During the 1992 Democratic National Convention, then vice presidential candidate Al Gore repeated the line “it’s time for them to go.” In Tallahassee, the words from Gore’s fateful July 1992 speech are becoming a bit more vocal as fans of the Florida State Seminoles are beginning to shout, “It’s time for him to go.”
Now, certainly it is not a unified voice among the Seminole fan base as many fans continue to stand by the university’s decision to retain head coach Bobby Bowden. But dissent is beginning to grow and one has to wonder if the ax will finally fall on the legendary head coach.
Calls for Bowden to resign are not new. Concern began to surface once Florida State began to lose its dominance in the ACC. The re-emergence of Florida as a perennial power does not help the people in Tallahassee cope with the slide either.
The claim is that the game has passed Bowden by; he is no longer “hip” and up-to-date on the present game of college football. The same statements were made about Joe Paterno. Alumni and fans of Penn State began to think that the game had passed by Paterno. Even Paterno, after a dismal 2004 season, stated that maybe he should step down (if the Nittany Lions produced another sub-par season).
But 2005 was a revitalization in Happy Valley as Penn State went 11-1 and defeated Bowden’s Seminoles in the Orange Bowl. While credit certainly goes to the 2004 hiring of current offensive coordinator Galen Hall and the subsequent changes he made to the offensive attack, the fact is that Paterno adjusted and proved that he can still put together a winning team. This is proven in his 45-12 record since his suggestion of “getting [his] rear end out of” Penn State.
So, why the trouble in Tallahassee? Why has one legendary coach been able to at least fight off “forced retirement” (although critics of Paterno still exist) while another only sees critics increase each week?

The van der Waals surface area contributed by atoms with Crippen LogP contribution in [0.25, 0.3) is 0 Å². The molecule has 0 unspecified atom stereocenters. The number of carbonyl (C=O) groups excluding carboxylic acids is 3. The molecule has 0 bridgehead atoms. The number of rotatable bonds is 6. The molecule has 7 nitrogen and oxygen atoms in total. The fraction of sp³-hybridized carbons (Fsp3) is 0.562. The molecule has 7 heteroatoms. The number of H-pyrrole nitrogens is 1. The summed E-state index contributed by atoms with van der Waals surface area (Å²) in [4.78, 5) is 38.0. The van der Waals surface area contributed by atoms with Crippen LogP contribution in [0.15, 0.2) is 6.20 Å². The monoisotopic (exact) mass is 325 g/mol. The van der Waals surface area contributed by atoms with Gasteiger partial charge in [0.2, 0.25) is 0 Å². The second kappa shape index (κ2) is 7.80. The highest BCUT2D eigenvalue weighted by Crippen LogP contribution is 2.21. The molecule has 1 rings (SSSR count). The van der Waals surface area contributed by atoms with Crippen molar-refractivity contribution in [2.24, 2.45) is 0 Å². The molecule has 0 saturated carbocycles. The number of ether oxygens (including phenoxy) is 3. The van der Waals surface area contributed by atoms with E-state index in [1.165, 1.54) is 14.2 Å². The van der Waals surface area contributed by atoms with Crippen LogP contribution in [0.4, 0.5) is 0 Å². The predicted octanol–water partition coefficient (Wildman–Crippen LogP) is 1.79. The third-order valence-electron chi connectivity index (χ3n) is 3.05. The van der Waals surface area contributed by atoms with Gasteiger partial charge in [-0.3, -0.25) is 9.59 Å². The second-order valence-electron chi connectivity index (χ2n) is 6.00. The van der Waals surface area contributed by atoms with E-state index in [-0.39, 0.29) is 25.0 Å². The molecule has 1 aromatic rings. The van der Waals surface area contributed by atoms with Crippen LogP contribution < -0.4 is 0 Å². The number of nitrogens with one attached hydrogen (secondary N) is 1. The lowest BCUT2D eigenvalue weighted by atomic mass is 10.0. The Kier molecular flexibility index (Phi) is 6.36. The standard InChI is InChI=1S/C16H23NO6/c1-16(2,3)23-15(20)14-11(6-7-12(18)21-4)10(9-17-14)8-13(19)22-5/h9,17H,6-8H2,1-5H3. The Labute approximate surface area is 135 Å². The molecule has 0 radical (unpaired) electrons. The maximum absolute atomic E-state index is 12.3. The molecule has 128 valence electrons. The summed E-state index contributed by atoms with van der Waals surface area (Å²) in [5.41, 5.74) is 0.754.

It all comes down to one thing—stubbornness. And Bowden’s stubborn act is manifested in two different ways.
The first manifestation is seen in his coaching staff. The hiring of Jimbo Fisher as offensive coordinator was a smart move. But it is the person that Fisher is replacing that should be drawn into question.
After Mark Richt took the head coaching job at the University of Georgia, Bowden promoted then-wide receivers coach Jeff Bowden to the offensive coordinator position. Yes, the “Bowden” name is no coincidence as Jeff is Bobby’s son. And this act of nepotism was the first in a string of questionable personnel moves.
Florida State was able to circumvent any nepotism laws by having Jeff Bowden answer to the assistant head coach rather than to Bobby himself. That did not stop the offense from becoming inept. While the offense numbers appear solid in the ACC (typically top quarter of the conference since 2003), the numbers in all of the FBS are mediocre at best.
- 2003: 21st in points per game (PPG); 31st in yards per game (YPG)
- 2004: 66th in PPG; 70th in YPG
- 2005: 43rd in PPG; 51st in YPG
- 2006: 54th in PPG; 74th in YPG
- 2007: 91st in PPG; 83rd in YPG
- 2008: 28th in PPG; 56th in YPG
- 2009 (through Oct. 10): 44th in PPG; 25th in YPG
What this demonstrates is the offense became lackluster under Jeff Bowden. It was so awful that there was a residual effect in the first year under Jimbo Fisher (2007). This gets not only at poor game planning, but also recruiting.
Despite the bland style of play under Jeff, Bobby stood by his son even as the Seminoles were embarrassed in a 31-0 home loss to once-perennial doormat Wake Forest. Pressure finally boiled over and Jeff was forced to step down, complete with a nice pay day.
Now, despite what John Romano of the St. Petersburg Times thinks, it does appear that the offense has turned things around under Fisher. The improvement since 2007 is significant and the maturation of quarterback Christian Ponder is a testament to Fisher’s success. So, the error of promoting Jeff Bowden seems to have corrected itself.
But, another hire in 2007 returns to the theme of questionable personnel decisions. After a pathetic 3-9 season with North Carolina State in 2006, Chuck Amato was welcomed back to Florida State. That decision, along with the coaxing of Mickey Andrews to remain with the Seminoles, has turned a once-proud defensive tradition into something more deserving of a WAC team.
As with the offense, here are the numbers for the Florida State defense since the 2003 season.
- 2003: 13th in PPG; 24th in YPG
- 2004: 6th in PPG; 5th in YPG
- 2005: 28th in PPG; 15th in YPG
- 2006: 36th in PPG; 15th in YPG
- 2007: 32nd in PPG; 37th in YPG
- 2008: 33rd in PPG; 14th in YPG
- 2009 (through Oct. 10): 90th in PPG; 108th in YPG
Now, those numbers do not demonstrate a dramatic drop over the time frame presented. But the 2009 numbers are appalling and the decline is evident in the points per game.